In today’s world, with its constant focus on regulation and compliance, it is all too easy to forget what this great business is really about: ensuring our clients enjoy good outcomes from the savings, investments and protection plans we arrange for them.
Good outcomes do not necessarily mean finding the cheapest products or charging the lowest fee. Most clients would never buy the cheapest fire extinguisher – or parachute. So why the obsession with the cost of financial advice?
This is particularly relevant in relation to savings and investments, where it is impossible to forecast what the outcome of a purchase today will be far into the future.
What clients value is impartial advice from someone they trust, who will use their expertise to best advise them.
If we do that right, complying with regulations simply becomes a natural part of the advice process. It is only if you try to shoehorn clients into preconceived or standardised solutions, rather than carefully considering their personal circumstances, that you create potential compliance or regulatory problems.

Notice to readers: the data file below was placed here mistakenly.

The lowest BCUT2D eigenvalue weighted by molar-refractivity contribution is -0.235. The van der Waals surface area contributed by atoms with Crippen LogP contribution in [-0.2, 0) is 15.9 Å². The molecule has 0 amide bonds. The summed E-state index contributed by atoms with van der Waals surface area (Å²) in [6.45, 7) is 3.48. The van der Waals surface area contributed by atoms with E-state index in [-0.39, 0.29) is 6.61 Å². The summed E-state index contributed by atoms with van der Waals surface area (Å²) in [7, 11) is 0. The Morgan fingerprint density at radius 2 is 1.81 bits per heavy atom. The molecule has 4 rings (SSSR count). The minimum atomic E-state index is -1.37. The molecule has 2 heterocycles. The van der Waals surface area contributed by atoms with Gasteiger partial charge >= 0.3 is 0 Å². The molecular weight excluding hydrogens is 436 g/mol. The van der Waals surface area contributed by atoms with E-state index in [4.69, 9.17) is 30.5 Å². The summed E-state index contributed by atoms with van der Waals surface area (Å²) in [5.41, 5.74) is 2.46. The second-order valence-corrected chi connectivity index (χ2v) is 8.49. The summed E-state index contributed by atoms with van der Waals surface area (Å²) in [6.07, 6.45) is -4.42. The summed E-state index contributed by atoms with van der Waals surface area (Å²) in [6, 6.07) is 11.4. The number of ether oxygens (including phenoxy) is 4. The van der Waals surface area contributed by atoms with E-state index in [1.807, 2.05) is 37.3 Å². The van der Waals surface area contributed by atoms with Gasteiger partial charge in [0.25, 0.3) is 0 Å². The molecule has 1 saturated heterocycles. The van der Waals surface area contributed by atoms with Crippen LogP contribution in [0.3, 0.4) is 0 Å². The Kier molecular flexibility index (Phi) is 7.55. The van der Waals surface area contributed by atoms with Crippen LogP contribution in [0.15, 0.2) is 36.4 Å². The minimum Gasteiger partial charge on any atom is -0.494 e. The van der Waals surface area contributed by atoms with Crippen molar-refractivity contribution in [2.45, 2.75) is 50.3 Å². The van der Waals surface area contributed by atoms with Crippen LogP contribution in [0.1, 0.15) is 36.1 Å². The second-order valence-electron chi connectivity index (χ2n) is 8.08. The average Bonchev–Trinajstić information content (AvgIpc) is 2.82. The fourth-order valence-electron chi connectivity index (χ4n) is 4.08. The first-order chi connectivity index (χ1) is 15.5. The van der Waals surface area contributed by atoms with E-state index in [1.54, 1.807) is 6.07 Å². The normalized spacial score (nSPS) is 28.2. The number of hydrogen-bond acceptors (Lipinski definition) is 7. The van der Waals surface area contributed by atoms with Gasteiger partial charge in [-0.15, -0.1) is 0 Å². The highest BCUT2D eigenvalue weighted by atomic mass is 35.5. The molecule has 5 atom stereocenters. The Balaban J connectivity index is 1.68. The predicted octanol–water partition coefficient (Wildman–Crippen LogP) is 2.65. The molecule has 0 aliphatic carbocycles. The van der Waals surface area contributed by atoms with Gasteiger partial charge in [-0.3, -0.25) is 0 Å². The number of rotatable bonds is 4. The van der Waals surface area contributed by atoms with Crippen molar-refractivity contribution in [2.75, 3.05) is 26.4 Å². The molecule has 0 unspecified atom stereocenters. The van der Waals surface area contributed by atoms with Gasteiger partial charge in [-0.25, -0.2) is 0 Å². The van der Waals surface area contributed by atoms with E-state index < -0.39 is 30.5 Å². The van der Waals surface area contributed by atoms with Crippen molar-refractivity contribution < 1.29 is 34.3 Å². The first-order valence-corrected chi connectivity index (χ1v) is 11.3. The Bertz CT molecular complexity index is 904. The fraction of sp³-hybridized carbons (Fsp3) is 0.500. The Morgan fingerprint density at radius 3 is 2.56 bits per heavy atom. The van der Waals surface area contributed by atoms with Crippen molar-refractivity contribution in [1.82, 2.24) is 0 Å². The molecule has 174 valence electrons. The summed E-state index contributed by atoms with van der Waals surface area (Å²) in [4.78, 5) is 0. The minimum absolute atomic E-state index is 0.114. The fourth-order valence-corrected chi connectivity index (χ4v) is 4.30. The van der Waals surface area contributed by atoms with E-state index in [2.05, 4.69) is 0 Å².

Unfortunately, because personal financial planning requires creating a tailored plan for an individual’s situation and circumstances, it takes time. The more time it takes, the greater the cost.
And post-Retail Distribution Review, fewer advisers are able to subsidise their less well-off clients in the way they have previously. On top of this, changing regulation has meant that in the past 30 years, adviser numbers have dropped from 250,000 to just 25,000.
How then does one resolve the seemingly impossible conflict of good outcomes combined with today’s costs placing advice beyond the reach of many consumers?
In the Financial Advice Markets Review, the Treasury and Financial Conduct Authority concluded that the answer was robo-advice. However, evidence suggests that this is unlikely to meet most consumers’ needs.
This is great news for financial advisers, as in this new world they have the potential to gain a unique advantage. The winners will be those who combine their experience and expertise with time-saving advances in technology.
It will not be robo-advice, but instead personalised advice supported by automated systems and processes. This will take less time and will therefore be delivered at a lower cost than the current labour-intensive business models.
I have no doubt that this combination of people plus technology will deliver a win-win result, both for clients, advisers and society, ensuring more people are protected and prepared for the twin dangers of living too long or dying too soon.
Ken Davy is chairman of SimplyBiz Group.